Don’t Share Your Hobby Projects for the Wrong Reasons
Fun, learning and recognition are good reasons to code in your free time, but only the itch to produce something useful is worth sharing with the world.
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There is a consistent thread in my career, other than not having been fired from a project since 2001. It is the repeated failure to carry an Open Source project that deserves to be called more than an amateur attempt. I’m throwing in the towel. I won’t try and breathe new life into my Hibernate-killing polyglot ORM framework for the JVM. And if I do, I won’t share it with the world. I have given up and given in, and I know exactly why it happened – or rather didn’t happen.
We’ve all heard and probably repeat the claim that any serious developer should boast an impressive
sourceforge github portfolio. I’m not talking about being a core contributor to the likes of Spring or the Apache foundation. If that were a prerequisite to landing a job, I think few of us would work at all. I mean the thousands of one-man-band projects out there in varying stages of abandonment. Merely showing that your job is also your hobby doesn’t make you special.
My time and enthusiasm to program privately after office hours or during the holidays comes in waves. Sometimes it’s gone for a year. Same with my hobbies in theatre, music, and photography. I haven’t touched my cello in months and my wife didn’t complain. But like pot plants, software projects need water and love, or they shrivel to oblivion.
French baguettes are baked in small and frequent batches because bread goes stale the moment it leaves the oven. It happens to code a lot quicker than you like. That makes it a liability. Chew on that statement, harsh as it sounds. If you tinker in multiple projects and share them with the world, you soon have a showcase that grows less useful every year.
Be warned that I speak with no authority on the subject, except for knowing how not to go about it. If you can tolerate my pontificating on the subject, here are my four reasons why coding in your free time is a good idea. But I consider only one of them sufficient to share that code as an Open Source project.
I play freestyle jazz with the same amount of skill and pleasure as I built Lego spaceships as a boy. Interpret as you like. As adults our hobbies too often become goal-oriented pursuits, which can take the fun out of them. Real leisure is also about doing things without wanting to becoming better at them. There’s nothing wrong with messing around with code for the sheer fun of it. But having fun is no guarantee that you produce anything good or useful or that you even get better at it. It just ensures you are happy about putting in the time. Fun is necessary, but not enough.
They put you behind the wheel for your first driving lesson because practice is the best and sometimes the only way to learn. Coding projects are great for turning your newfound knowledge into skills cheaply and safely – unlike parasailing. But without senior supervision and review, that code is not ready to be shared. If you pick and choose your own curriculum for teaching yourself, you go for whatever takes your fancy. A proper course prioritizes what’s important and covers topics that don’t seem useful or important to you at first. Hobby projects complement such training. They don’t replace it.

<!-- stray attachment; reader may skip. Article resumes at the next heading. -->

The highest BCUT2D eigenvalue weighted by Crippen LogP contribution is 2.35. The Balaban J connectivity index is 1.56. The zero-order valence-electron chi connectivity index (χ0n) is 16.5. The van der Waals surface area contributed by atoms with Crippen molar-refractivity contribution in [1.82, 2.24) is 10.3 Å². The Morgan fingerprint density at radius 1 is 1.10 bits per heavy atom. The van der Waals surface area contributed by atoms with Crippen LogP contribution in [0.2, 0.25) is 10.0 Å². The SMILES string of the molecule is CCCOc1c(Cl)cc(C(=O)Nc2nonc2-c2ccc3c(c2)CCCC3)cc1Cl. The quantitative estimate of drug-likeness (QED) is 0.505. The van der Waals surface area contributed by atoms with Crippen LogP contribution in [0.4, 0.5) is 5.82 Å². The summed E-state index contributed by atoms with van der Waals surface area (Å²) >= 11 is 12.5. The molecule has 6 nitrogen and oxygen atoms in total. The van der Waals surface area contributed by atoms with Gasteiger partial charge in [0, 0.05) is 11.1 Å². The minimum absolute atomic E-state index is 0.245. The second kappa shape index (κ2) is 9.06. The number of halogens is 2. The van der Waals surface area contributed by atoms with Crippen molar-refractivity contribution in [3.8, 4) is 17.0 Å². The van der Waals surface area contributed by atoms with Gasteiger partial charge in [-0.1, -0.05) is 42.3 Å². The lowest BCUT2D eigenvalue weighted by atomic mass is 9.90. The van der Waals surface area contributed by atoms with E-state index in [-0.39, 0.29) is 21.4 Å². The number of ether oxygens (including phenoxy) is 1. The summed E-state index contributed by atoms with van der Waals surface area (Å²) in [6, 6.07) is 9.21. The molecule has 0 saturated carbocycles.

As social beings we love to appear knowledgeable in the eyes of others. Recognition from our peers gives our sense of self-worth a positive boost, as well as our CVs. There’s nothing objectionable about a little ego polishing. Just be honest to yourself how much of it drives you. The warm feeling of recognition overlaps emotionally with the sense of fun. But private fun is more rewarding and reliable than the satisfaction that depends on other people’s approval. Vanity is a dubious motivation to undertake anything, and in Open-Source it is a particularly poor indication for success. You can’t bluff your way in. It’s a meritocracy where recognition comes only after hard work and consistent quality. There is no overnight success.
The personal itch
I’ve been talking about code and coding when I should have been talking about a software product, not just practical snippets and recipes. Products have life cycles. They’re the work of grownups, with work being the operative word. That work needs to scratch a deeply personal itch if you commit to it for the long haul without pay and a small chance of success. You must be convinced you’re working on something useful. Only then is it likely to benefit other people as well, and the incentive to share comes naturally then. Sure, you need to have fun and be appreciated, but you must eat, promote and like your own dogfood before anything else.
Longevity is just as important as quality. Your libraries must support Java records soon, as they previously had to deal with lambdas, modules, and generics. Sorry, but the work is never done. That’s what makes the motivations of fun, learning and recognition inadequate. These goals can be completed. You can be done with them. If those three are your only drivers, you can shout “mission accomplished” any time and abandon the project regardless of the state of your code. And you will.
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